Taking a moment out to enjoy the view. Photo by Meredith Faulkner.
Typical flatlander mistake: asking how much further we have to hike. In the alpine, it’s not how much further….it’s how much higher that counts! 😉
Wednesday morning. Summit day!
“Alpine start”: up at 4 a.m. and out the door by 5:30 a.m.
Ready to go! [Note: While this shot looks bright it was actually pretty dim due to our early start. My camera really brightens low-light shots.]
Time for a little walk. Youngs Peak is waiting…
The morning sun starts to punch through over the mountain.
The headwall. This is the trickiest part of the climb since it’s the team’s first go at a fairly steep slope. None of my photos truly conveys how steep this wall is.
This photo by Jason Gadd better captures the steepness of the headwall.
Piece of cake! The youngest two team members (11 and 12) clear the headwall and are ready for more! Photo by Jason Gadd.
On top of the headwall. It’s clear sailing now to the top! Just don’t fall in any….well, never mind. Just stay on the trail and you’ll be okay!
On the summit! Some of the youth are flashing their age with their fingers.
Scouter Alistair is impressed by the vertical drop behind the rocks everyone is sitting on.
The Illecillewaet Névé stretches out behind Scouts Simon and Ben.
The big boy of Rogers Pass, Sir Donald (10,774’/3,284 m), rises just north of Youngs Peak behind Mountaineer Scout Keir.
Ben (left) celebrated his 12th birthday on the summit.
The four gals on the summit team (left to right: Meredith, Jessica, Svetlana and Emerald) relaxing with (left to right) Mt. Macoun (3030 m), Mt. Topham (2900 m) and Mt. Fox (3196 m) rising in the distance behind them.
A screengrab from a GoPro video taken on the summit by Meredith Faulkner.
One camp badge for young Ethan and one to be left under the summit cairn.
Panorama of Rogers Pass.
Jason strikes a jaunty pose with Mount Macoun (3030 m) rising in the background.
One last chance to head up the hill and explore a bit.
It’s been a great week and the weather is just too nice for too much more classroom stuff….time to call it a day and have some free time!
Friday morning. Time to head down the mountain and onto the next adventure.
Not sure if the moraine is harder coming up or going down. Our destination is 7 kms. away out towards the highway just visible near the top of the photo.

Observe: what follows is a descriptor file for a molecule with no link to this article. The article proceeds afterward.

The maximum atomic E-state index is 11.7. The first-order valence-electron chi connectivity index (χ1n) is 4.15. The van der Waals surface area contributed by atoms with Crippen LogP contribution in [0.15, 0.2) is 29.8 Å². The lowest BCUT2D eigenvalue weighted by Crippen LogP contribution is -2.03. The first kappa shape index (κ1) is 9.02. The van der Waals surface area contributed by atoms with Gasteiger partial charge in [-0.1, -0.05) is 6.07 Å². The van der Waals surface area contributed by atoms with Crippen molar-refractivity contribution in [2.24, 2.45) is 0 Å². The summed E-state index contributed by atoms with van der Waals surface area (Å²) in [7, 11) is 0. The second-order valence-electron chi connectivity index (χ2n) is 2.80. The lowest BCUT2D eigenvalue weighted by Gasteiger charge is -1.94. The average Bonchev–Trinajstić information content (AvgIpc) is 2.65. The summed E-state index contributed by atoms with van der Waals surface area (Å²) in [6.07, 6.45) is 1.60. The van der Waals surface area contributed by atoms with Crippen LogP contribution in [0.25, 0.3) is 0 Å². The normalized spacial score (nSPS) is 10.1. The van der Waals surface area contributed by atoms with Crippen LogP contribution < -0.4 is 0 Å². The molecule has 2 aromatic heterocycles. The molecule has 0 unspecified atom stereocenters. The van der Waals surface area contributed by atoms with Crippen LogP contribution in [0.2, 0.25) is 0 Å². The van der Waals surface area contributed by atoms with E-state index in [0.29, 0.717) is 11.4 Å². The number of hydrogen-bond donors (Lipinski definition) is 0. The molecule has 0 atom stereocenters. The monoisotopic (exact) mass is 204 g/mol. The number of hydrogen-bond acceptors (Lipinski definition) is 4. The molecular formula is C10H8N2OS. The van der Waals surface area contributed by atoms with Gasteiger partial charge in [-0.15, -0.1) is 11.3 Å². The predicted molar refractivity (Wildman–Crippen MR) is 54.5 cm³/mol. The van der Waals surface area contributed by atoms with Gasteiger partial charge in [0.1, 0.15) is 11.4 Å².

It’s amazing what a week in the mountains will do to a person’s strength, confidence and swagger.
This adventure is almost over. But….there’s always next year!
Well, that was fun… So, what mountain do we get to climb next? Photo by Jason Gadd
The week ends at the Rogers Pass Visitor Centre.
Looking back. The hut and the route to the summit.
Happy trails. We’ll be back next year!
Note: You can raise the resolution for each of these videos to 720p or 1080p to substantially improve their image quality!
BiPoLar AdRenaLine Edition
If you want to see all those photos (and more) blasted past your eyes to the tune of some rocking music, then give this video a try:
Here Comes Dinner!
Note: The Scouts didn’t know that the helicopter was bringing them fresh, hot pizza for dinner.
We had only arrived at the high camp a few minutes earlier after a challenging hike up the mountain. I love it when a plan comes together!
A 360 degree pan from the top of the Youngs Peak headwall as we descend back to the Asulkan Hut.
Meredith Faulkner’s Fast & Fun Video Recap of the 2013 Mountaineering Camp:
Leaders Need to Have Some Fun Too! – July 29-August 4, 2012:
A week ago, I attended the Alpine Club of Canada, Vancouver Section’s trip to Rogers Pass & the Bugaboos for some hiking, scrambling and climbing. Here are some of the highlights from that trip:
Note: Click on a picture to start a full screen carousel carousel slide show of the pictures with captions.
Monday: well over 7,000 feet up Cheops (8,546 ft./2,605 m) in Rogers Pass after a long approach hike all the way around the mountain and up its rear ridge – with only the summit pyramid left to be scaled – a wicked thunderstorm rolls in over us and we are forced to retreat back down the mountain.
Tuesday: Day 1’s objective, Cheops, is reflected in the melt water at the Rangers’ Hut ridge at the 7,000 foot level on the way up Mt. Abbott (8,087 ft./2,465 m) across the valley from Cheops. Unfortunately, heal blisters stopped my progress up the mountain (luckily I later sorted the problem out and continued the week unaffected by my damaged heals). While the rest of the team made good progress further up Mt. Abbott, they were again forced to turn around without summiting due to bad weather (torrential rain and hail).